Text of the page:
Top 10 albums of 2012 critics' picks: Alexander Varty

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For reasons of a deeply personal nature—okay, there was a divorce, and then a health scare—I’m running behind in my assessment of the past year. So I should have a better idea of 2012’s top discs sometime toward the end of February, but for now here are 10 that I’ve enjoyed a lot, listed alphabetically. And, yes, I’m feeling much better now. Thanks for asking!

Animal Collective
Centipede Hz
With Josh “Deakin” Dibb back onboard, the Animal boys drift closer to prog rock than they have in the past, but with no loss of energy, imagination, or noisy high spirits.

 

Christa Couture
The Living Record
There’s no need to go over the heartbreaking facts behind this brave and hopeful third effort from local songwriter Christa Couture. One listen should be enough to convince you that after enduring what no sentient being should have to endure, she’s found her feet through the healing and consoling medium of song.

 

Benoit Delbecq
Crescendo in Duke
Strangely, the left-field surprise of the year is shocking because of its relative conservatism. Crescendo in Duke finds French pianist Benoît Delbecq mining the more obscure corners of the Duke Ellington songbook—sometimes with an all-star band of his avant-garde cronies and sometimes with Prince’s Minneapolis-based drummer and horn section. It’s all kinds of awesome.

 

Elfin Saddle
Devastates
The band is named for an obscure and ugly mushroom, but its music is beautiful—although complex and perplexing too. Devastates reveals itself slowly, with songwriters Emi Honda and Jordan McKenzie packing multiple layers of meaning into their postapocalyptic folk-noir soundscapes.

 

Haram
Her Eyes Illuminate
There were no doubt better records of Arabic music made this year, but we haven’t heard them. Still, nobody’s done a finer job of fusing Middle Eastern sounds with way-out East Van improv than oud player Gordon Grdina. This exciting all-star package has more kick than a pound of harissa.

 

François Houle 5+1
Genera
His penchant for disassembling his clarinet while playing aside, Vancouver resident François Houle is not quite the squeaky-barky noisemaker he’s sometimes made out to be. Beautifully recorded and featuring an exceptional transatlantic band, Genera concentrates on his more melodic side. It’s not exactly sweet, but it’s certainly soulful.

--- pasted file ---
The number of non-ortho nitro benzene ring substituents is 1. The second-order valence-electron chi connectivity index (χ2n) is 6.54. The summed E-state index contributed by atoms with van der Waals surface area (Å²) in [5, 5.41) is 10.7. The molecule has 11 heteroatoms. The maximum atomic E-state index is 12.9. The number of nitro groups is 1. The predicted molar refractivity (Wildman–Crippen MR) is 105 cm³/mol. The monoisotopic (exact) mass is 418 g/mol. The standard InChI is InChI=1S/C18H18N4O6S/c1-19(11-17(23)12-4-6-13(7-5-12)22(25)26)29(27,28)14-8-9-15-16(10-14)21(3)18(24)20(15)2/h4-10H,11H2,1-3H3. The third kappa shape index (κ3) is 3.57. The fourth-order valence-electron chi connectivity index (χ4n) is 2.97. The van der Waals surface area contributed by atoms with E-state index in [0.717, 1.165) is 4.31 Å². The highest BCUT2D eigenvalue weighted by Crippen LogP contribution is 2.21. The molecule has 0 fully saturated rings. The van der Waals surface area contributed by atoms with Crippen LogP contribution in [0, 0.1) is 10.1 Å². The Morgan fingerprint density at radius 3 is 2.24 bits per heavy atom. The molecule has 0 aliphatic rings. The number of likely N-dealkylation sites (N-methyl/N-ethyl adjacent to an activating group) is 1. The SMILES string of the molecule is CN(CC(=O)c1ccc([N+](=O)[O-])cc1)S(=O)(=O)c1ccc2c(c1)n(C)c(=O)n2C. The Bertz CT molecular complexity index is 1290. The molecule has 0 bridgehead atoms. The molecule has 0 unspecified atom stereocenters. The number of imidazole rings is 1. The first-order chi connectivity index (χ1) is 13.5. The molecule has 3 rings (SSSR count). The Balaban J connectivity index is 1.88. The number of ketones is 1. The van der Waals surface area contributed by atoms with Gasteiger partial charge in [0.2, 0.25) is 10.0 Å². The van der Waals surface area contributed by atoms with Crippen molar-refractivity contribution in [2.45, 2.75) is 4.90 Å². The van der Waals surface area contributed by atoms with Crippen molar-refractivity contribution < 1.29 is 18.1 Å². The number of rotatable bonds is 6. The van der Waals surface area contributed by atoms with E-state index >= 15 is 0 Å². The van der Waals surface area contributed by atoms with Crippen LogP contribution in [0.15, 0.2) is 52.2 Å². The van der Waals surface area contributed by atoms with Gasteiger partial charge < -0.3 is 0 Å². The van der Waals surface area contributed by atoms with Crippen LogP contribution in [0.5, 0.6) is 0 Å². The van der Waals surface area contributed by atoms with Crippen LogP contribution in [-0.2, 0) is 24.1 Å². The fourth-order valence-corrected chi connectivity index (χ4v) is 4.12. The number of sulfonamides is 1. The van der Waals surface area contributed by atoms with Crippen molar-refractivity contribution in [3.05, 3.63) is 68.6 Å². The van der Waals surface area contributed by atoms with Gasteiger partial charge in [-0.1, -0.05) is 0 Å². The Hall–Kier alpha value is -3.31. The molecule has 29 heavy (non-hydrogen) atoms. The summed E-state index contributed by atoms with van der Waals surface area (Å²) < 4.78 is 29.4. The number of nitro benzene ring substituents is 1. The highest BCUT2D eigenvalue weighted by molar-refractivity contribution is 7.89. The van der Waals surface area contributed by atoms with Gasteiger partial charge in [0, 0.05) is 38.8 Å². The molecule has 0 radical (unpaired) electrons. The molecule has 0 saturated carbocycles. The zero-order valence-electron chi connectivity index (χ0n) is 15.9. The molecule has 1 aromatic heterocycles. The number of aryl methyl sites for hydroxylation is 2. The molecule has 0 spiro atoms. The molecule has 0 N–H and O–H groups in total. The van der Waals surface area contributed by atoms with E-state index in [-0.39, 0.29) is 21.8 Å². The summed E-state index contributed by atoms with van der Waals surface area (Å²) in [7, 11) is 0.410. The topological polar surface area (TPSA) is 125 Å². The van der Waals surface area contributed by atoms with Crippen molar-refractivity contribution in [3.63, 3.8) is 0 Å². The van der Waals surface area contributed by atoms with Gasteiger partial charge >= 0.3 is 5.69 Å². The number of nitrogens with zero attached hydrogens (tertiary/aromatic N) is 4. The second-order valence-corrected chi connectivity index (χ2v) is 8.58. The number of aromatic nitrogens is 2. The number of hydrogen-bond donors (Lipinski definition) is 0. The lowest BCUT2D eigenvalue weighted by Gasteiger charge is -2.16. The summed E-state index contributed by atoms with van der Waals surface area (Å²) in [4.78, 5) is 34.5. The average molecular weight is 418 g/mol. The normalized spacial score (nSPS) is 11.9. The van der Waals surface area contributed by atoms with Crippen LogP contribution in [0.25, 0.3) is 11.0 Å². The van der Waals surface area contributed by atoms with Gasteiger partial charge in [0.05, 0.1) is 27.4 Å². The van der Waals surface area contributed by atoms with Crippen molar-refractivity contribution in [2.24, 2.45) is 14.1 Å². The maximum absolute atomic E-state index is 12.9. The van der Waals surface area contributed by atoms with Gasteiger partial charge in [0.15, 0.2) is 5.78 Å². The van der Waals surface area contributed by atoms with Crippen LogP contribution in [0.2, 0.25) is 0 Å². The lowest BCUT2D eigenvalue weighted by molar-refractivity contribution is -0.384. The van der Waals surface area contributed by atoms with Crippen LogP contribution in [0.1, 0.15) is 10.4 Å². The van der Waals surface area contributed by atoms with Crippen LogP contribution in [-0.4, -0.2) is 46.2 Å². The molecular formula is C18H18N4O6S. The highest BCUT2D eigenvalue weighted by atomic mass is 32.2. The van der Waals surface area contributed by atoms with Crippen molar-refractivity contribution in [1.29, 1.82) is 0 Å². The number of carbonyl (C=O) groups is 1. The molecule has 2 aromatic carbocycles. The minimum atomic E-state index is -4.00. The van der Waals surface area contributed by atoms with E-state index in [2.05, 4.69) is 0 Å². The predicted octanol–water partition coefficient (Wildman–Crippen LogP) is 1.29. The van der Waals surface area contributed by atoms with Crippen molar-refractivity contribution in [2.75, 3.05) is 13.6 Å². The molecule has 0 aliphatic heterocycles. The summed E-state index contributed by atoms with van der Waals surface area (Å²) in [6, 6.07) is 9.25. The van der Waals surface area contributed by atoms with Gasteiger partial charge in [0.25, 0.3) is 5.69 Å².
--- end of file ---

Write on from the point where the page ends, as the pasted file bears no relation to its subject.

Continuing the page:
Icebreaker with BJ Cole
Apollo
Even without the IMAX visuals, Icebreaker’s live rendition of Brian Eno’s studio ode to space travel is the loveliest chill-out disc of the year. British pedal-steel master BJ Cole more than does justice to Daniel Lanois’s original role, adding extra silk to this very luscious sonic tapestry.

 

Mairi Morrison & Alasdair Roberts
Urstan
The cheery singer and the haunted songwriter team up for an album of mostly traditional numbers from Scotland’s Western Isles. Mairi Morrison helps tone down Alasdair Roberts’s habitual (though addictive) gloom in favour of quirky and occasionally quite surreal good humour.

 

Anders Osborne
Black Eye Galaxy
If you can get past its Christian undertones and blues-rock roots, Swedish-born New Orleans resident Anders Osborne’s finest record to date is an emotionally honest document of survival and recovery. The former junkie sounds bruised but never beaten, while his out-there guitar explosions suggest that he’s still reaching for the stars.

 

Punch Brothers
Who’s Feeling Young Now?
With the instrumentation of a classic bluegrass quintet, the pristine acoustic interplay of a great string quartet, and the eclectic flair of the Brooklyn hipsters they are, the Punch Brothers upend all forms of categorization.

 

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